When going to visit Årstidsfolket, a destination offering Sami experiences, you will travel along winding roads through miles and miles of forest. Here, you will cross the line between past and present, old growth forests meet newly felled ones and old Forest Sami myths and traditions meet with Swedish society.

With his white beard, inquisitive eyes and warm smile, one first impression you might get of Lars Eriksson, surrounded by Rudolf and the other reindeer, is that of a good-natured gnome, wearing a kolt, a traditional Sami costume. This year’s calves peek curiously out from behind him. All over the farmstead, chiming bells tell us that there are more reindeer moving nearby. One is looking out from inside the firewood shed, another greets the visitors with great interest.

A welcoming smoke rises from the rugged log fireplace and the coffee pot is put on to boil. Then, Lars begins telling his stories. You can feel your pulse slowing down by the crackling fire, as you sip your pot-boiled coffee, which always tastes best when boiled over an open fire.

Lars Eriksson was born and raised in a Forest Sami family that had been herding reindeer in the same place for generations. To him, as well as to his brothers, the choice to carry on the tradition of reindeer herding was an obvious one.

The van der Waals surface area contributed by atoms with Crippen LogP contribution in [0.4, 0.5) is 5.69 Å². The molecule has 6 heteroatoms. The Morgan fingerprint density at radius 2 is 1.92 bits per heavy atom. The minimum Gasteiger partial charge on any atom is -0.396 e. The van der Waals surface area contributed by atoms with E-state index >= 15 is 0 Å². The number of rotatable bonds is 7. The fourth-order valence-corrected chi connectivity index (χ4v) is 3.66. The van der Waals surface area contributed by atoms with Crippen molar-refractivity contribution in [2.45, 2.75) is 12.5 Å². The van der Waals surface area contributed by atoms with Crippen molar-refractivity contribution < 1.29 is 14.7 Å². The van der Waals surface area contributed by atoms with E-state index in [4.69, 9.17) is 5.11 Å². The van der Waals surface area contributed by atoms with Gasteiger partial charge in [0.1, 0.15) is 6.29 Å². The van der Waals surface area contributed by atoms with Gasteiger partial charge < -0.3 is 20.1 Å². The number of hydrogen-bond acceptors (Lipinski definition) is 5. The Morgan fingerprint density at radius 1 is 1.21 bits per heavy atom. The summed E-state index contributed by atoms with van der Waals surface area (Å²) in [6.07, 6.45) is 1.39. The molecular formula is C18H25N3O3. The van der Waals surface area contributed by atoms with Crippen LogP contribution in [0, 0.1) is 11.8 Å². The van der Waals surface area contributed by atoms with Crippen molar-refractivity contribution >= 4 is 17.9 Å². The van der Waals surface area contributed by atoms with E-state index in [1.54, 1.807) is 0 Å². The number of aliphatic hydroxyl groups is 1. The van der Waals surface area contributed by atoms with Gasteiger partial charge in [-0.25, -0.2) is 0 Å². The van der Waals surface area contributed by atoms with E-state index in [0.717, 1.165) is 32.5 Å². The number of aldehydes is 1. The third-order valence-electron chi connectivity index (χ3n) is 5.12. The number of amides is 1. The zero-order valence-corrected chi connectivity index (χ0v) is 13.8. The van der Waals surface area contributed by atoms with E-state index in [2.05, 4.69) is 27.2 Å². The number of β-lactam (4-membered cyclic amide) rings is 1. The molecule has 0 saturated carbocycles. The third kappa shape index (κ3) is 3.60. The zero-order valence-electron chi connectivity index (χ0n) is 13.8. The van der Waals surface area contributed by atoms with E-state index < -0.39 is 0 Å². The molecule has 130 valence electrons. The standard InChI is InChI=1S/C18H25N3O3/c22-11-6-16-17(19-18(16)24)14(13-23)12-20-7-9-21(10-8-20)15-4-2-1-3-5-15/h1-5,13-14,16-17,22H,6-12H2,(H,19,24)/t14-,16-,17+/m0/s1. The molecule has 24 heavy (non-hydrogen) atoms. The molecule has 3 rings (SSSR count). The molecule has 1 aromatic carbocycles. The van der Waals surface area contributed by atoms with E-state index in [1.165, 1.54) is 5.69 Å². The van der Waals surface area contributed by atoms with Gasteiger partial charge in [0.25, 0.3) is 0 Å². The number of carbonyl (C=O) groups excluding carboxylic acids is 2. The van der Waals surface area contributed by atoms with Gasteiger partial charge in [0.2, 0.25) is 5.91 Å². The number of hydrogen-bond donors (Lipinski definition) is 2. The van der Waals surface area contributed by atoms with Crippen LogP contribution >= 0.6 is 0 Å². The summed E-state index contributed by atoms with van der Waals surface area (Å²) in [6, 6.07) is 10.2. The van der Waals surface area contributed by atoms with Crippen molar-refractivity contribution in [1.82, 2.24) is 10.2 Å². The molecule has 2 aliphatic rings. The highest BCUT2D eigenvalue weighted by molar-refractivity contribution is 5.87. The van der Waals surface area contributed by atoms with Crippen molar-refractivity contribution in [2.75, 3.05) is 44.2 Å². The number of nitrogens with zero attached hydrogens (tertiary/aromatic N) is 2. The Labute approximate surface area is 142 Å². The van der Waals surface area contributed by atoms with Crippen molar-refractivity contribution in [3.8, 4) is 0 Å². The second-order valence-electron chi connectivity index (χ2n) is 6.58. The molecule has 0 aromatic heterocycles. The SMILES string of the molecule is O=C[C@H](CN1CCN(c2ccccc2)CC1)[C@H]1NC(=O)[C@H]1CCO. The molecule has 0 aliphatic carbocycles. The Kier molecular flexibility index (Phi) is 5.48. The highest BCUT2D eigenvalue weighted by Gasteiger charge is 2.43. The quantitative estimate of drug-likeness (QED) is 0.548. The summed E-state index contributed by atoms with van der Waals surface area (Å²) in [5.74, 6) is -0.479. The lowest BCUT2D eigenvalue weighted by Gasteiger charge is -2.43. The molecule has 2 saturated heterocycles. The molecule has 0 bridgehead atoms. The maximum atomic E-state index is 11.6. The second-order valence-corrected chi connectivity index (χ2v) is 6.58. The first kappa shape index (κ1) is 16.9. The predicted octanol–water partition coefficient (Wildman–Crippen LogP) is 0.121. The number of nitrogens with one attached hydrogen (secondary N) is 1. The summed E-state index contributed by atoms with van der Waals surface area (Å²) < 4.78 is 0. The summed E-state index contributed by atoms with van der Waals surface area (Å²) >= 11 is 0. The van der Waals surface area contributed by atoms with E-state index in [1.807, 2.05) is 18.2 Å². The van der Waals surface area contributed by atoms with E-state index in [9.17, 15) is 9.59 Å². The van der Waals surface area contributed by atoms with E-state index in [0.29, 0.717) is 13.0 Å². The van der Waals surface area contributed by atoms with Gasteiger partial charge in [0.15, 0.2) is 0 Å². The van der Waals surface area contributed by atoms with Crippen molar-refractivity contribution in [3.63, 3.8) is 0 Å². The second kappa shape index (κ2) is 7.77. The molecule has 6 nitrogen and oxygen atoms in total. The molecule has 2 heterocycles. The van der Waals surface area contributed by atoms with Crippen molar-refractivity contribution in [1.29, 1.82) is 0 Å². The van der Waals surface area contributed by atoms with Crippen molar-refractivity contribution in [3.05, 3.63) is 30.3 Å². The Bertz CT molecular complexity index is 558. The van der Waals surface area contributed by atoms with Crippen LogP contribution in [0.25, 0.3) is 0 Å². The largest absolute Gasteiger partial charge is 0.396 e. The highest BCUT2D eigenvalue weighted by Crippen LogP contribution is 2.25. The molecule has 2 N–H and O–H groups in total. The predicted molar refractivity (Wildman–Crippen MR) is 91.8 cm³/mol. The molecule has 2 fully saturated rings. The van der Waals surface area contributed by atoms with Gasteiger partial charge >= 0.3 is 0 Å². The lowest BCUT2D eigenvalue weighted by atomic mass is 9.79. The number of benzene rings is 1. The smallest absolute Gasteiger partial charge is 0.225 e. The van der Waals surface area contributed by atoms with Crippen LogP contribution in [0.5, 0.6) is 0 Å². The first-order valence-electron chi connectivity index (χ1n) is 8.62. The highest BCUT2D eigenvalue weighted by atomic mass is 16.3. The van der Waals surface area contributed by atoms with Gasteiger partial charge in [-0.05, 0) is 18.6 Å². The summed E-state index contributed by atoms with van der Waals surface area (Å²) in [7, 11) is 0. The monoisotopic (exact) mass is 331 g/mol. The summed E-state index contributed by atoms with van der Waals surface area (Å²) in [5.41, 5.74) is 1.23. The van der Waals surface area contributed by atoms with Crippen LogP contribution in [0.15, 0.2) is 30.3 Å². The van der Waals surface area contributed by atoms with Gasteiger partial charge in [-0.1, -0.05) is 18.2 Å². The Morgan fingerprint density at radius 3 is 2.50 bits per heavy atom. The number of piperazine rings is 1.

“When I was 13 I left school and I told the teacher who was urging me to stay in education that sure, you can come and get me, but I will go right back home! Then I was involved in calf branding for the rest of that summer and ever since I have lived and travelled these forests and lands.”

Lars’ life story paints a picture of the development of Sami culture and how it has dealt with the demands put upon it by Swedish society.

Just like many other Sami children at the time, Lars was placed in a Swedish school where he was forbidden to speak his native language. It was also forbidden to visit the holy Sami sacrificial site which is not far from where we are right now. It was consciously chosen so that no one would stumble upon it unless seeking it out to find strength and consolation.

Just like the jojk, the Sami’s expressive style of song, the faith in Sami gods was to be stamped out as well. Natural medicine and the knowledge of nature’s healing powers were criminalised and Sami prisoners were sentenced to hard labour and forced to toil with ore transportation along the Ore Trail, passing through the area where we are right now.